eCommerce giant Amazon and presidential candidate Joe Biden have taken to Twitter in a squabble over taxes.
On Friday (May 22), Biden told CNBC that Amazon “should start paying their taxes.”
“I don’t think any company, I don’t give a damn how big they are, the Lord Almighty, should absolutely be in a position where they pay no tax and make billions and billions and billions of dollars, No. 1,” Biden said in the interview.
Amazon, in turn, took to Twitter and told Biden the company pays all the taxes it is supposed to pay.
“We pay every cent owed,” Amazon tweeted. "You spent 3 decades in the Senate & know that Congress wrote these tax laws to encourage companies to invest in the U.S. economy. We have. 500k jobs w/ a min wage of $15/hr across 40 states. Assume your complaint is w/ the tax code, not Amazon.”
.@JoeBiden We pay every cent owed. You spent 3 decades in the Senate & know that Congress wrote these tax laws to encourage companies to invest in the US economy. We have. 500k jobs w/ a min wage of $15/hr across 40 states. Assume your complaint is w/ the tax code, not Amazon. https://t.co/bKV4Hy4Ma8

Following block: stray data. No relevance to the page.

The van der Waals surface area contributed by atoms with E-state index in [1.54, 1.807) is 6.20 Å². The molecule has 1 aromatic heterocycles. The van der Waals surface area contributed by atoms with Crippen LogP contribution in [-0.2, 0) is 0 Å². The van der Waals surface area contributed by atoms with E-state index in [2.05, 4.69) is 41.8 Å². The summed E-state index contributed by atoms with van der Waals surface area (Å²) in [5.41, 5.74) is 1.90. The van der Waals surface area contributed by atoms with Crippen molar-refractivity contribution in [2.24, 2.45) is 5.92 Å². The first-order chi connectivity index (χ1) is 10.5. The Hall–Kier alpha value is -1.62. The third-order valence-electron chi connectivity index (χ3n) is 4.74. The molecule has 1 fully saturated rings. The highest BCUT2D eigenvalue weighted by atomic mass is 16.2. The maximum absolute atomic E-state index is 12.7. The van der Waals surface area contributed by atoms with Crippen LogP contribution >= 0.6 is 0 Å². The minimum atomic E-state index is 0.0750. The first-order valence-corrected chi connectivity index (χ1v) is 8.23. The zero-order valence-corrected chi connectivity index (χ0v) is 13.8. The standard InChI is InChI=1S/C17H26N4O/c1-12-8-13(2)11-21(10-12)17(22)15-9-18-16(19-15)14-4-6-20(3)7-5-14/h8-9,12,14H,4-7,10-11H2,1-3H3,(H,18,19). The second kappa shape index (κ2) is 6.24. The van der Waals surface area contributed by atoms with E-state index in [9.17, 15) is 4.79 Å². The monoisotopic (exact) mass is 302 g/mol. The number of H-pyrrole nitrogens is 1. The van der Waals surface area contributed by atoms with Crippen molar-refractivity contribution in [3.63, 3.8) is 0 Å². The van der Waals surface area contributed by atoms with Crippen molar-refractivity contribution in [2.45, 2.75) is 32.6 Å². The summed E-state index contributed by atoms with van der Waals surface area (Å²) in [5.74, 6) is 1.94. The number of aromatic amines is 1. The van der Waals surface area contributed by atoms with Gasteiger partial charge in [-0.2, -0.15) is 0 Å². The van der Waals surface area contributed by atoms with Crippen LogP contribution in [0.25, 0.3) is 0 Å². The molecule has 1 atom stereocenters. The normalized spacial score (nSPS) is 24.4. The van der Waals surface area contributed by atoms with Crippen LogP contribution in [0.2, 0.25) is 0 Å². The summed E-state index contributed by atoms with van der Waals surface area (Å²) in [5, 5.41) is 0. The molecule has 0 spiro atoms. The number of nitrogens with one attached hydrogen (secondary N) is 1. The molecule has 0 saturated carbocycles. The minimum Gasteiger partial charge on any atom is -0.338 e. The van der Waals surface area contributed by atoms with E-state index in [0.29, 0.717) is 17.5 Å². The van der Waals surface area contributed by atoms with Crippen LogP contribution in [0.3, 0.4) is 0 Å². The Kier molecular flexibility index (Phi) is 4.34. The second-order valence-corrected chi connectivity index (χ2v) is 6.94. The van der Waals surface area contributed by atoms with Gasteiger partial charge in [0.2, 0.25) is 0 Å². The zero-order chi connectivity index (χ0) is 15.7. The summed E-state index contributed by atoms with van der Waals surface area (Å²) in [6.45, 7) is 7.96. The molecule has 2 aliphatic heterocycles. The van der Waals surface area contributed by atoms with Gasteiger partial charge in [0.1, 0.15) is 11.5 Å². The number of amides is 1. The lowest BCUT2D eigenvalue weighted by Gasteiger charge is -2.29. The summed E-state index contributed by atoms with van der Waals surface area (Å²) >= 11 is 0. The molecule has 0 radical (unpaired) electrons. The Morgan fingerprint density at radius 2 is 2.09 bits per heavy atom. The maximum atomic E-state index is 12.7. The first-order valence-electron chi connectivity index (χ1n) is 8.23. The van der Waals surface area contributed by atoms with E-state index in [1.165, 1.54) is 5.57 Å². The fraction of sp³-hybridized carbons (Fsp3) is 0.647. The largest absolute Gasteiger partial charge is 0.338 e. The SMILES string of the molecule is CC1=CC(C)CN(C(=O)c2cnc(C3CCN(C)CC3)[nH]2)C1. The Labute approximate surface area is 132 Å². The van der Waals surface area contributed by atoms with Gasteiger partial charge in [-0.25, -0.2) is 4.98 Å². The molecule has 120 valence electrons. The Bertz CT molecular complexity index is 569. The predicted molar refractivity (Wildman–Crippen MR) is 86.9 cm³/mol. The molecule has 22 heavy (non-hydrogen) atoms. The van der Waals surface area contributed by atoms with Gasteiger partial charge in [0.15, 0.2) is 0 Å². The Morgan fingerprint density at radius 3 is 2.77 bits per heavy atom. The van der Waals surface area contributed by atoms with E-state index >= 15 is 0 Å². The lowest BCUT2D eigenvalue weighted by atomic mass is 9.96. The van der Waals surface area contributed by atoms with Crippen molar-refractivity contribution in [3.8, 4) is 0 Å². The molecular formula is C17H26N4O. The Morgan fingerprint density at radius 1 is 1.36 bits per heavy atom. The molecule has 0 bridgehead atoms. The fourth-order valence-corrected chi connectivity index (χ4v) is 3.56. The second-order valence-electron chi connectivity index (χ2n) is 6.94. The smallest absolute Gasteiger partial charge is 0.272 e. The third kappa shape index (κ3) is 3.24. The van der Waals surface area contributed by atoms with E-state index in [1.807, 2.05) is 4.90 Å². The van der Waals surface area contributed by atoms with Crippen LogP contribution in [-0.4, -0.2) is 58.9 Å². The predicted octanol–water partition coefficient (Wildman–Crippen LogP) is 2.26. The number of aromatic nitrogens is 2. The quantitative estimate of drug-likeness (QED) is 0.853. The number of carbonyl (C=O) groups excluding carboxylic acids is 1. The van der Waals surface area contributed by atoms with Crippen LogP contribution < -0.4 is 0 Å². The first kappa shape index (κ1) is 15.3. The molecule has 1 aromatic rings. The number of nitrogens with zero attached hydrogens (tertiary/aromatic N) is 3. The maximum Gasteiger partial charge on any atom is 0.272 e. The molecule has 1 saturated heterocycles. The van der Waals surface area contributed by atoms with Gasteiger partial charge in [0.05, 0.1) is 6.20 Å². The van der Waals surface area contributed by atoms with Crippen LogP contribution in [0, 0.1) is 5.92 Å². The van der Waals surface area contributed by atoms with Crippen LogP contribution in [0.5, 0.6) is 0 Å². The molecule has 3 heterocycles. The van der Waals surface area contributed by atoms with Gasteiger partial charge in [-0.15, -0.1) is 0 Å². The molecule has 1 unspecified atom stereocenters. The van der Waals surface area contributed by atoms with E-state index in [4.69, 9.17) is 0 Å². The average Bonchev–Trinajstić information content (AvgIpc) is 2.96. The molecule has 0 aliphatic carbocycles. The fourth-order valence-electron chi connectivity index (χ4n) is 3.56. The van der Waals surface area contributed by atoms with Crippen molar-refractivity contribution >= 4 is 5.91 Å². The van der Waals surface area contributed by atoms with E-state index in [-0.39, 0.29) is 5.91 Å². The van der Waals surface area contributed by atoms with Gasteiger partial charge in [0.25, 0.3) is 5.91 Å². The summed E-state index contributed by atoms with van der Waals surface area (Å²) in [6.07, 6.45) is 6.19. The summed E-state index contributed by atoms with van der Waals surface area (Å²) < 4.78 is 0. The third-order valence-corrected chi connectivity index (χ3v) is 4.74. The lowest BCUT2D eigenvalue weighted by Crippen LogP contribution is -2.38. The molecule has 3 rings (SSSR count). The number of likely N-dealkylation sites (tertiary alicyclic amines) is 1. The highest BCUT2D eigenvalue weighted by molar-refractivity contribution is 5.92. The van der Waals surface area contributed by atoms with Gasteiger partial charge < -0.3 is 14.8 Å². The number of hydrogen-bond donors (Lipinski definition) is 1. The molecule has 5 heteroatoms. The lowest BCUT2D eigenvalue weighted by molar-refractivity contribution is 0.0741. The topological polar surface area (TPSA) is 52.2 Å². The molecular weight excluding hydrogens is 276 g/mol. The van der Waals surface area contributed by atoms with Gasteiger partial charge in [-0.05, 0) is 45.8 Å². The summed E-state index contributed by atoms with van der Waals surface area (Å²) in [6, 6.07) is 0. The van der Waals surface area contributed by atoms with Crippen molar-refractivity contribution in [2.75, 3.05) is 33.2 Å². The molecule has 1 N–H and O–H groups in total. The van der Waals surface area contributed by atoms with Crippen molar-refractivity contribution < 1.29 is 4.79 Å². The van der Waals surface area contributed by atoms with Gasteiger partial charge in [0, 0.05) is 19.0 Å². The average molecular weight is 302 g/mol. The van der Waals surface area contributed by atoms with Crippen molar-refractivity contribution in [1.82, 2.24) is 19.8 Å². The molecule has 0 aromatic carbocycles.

— Amazon Policy (@amazon_policy) May 22, 2020
Biden tweeted back, "I've said it before, and I'll say it again: No company pulling in billions of dollars in profits should pay a lower tax rate than firefighters and teachers. It's time for Amazon to pay its fair share."
An Amazon spokesperson told CNBC that a January company blog post explains what Amazon paid in taxes in 2019. It also outlines the company’s reinvestment in the economy, noting that "over the last decade, no other U.S.-based company has created more jobs than Amazon.”
As the U.S. starts the reopening process, the biggest consumer behavior that will likely stick is the digital shift, according to recent PYMNTS data.
Consumers will also stick with big retail, like Amazon and Walmart. As quoted in the PYMNTS Whole Paycheck Tracker, Walmart is ready to keep gaining share online, even though it has shuttered Jet.com after its high-profile acquisition of the company in 2016. Walmart’s earnings announcement last week showed that its same-store sales increased by 10 percent and online sales soared more than 74 percent year on year.